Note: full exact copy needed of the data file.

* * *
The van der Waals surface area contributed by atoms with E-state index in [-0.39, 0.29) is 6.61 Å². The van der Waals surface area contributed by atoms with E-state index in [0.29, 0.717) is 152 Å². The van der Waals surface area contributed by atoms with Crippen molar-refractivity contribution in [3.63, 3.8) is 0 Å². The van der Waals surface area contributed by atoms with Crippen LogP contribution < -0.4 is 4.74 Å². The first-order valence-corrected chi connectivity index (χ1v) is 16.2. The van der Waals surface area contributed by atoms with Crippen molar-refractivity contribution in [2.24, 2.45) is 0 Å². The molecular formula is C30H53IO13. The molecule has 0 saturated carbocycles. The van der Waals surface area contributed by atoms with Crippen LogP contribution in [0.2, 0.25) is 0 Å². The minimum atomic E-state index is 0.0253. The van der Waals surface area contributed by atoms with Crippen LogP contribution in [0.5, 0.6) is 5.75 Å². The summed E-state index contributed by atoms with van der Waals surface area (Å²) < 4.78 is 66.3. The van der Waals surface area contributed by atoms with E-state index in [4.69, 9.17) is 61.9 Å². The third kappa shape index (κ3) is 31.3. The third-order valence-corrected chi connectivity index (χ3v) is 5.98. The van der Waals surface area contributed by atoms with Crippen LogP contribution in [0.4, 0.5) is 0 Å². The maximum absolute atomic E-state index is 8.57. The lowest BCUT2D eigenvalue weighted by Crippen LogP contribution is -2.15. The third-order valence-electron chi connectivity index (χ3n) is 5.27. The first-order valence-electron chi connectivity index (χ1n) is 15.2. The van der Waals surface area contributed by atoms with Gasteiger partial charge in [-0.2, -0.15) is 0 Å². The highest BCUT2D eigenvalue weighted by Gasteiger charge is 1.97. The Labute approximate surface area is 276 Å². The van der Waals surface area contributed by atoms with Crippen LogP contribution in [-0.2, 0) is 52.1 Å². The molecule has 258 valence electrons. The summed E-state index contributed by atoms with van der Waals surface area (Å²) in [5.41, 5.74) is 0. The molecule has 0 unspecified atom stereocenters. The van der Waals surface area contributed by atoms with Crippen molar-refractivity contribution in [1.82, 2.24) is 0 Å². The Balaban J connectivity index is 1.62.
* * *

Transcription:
The van der Waals surface area contributed by atoms with E-state index in [-0.39, 0.29) is 6.61 Å². The van der Waals surface area contributed by atoms with E-state index in [0.29, 0.717) is 152 Å². The van der Waals surface area contributed by atoms with Crippen molar-refractivity contribution in [3.63, 3.8) is 0 Å². The van der Waals surface area contributed by atoms with Crippen LogP contribution < -0.4 is 4.74 Å². The first-order valence-corrected chi connectivity index (χ1v) is 16.2. The van der Waals surface area contributed by atoms with Crippen molar-refractivity contribution in [2.24, 2.45) is 0 Å². The molecular formula is C30H53IO13. The molecule has 0 saturated carbocycles. The van der Waals surface area contributed by atoms with Crippen LogP contribution in [0.2, 0.25) is 0 Å². The minimum atomic E-state index is 0.0253. The van der Waals surface area contributed by atoms with Crippen LogP contribution in [0.5, 0.6) is 5.75 Å². The summed E-state index contributed by atoms with van der Waals surface area (Å²) < 4.78 is 66.3. The van der Waals surface area contributed by atoms with E-state index in [4.69, 9.17) is 61.9 Å². The third kappa shape index (κ3) is 31.3. The third-order valence-corrected chi connectivity index (χ3v) is 5.98. The van der Waals surface area contributed by atoms with Crippen LogP contribution in [0.4, 0.5) is 0 Å². The maximum absolute atomic E-state index is 8.57. The lowest BCUT2D eigenvalue weighted by Crippen LogP contribution is -2.15. The third-order valence-electron chi connectivity index (χ3n) is 5.27. The first-order valence-electron chi connectivity index (χ1n) is 15.2. The van der Waals surface area contributed by atoms with Gasteiger partial charge in [-0.2, -0.15) is 0 Å². The highest BCUT2D eigenvalue weighted by Gasteiger charge is 1.97. The Labute approximate surface area is 276 Å². The van der Waals surface area contributed by atoms with Crippen LogP contribution in [-0.2, 0) is 52.1 Å². The molecule has 258 valence electrons. The summed E-state index contributed by atoms with van der Waals surface area (Å²) in [5.41, 5.74) is 0. The molecule has 0 unspecified atom stereocenters. The van der Waals surface area contributed by atoms with Crippen molar-refractivity contribution in [1.82, 2.24) is 0 Å². The Balaban J connectivity index is 1.62.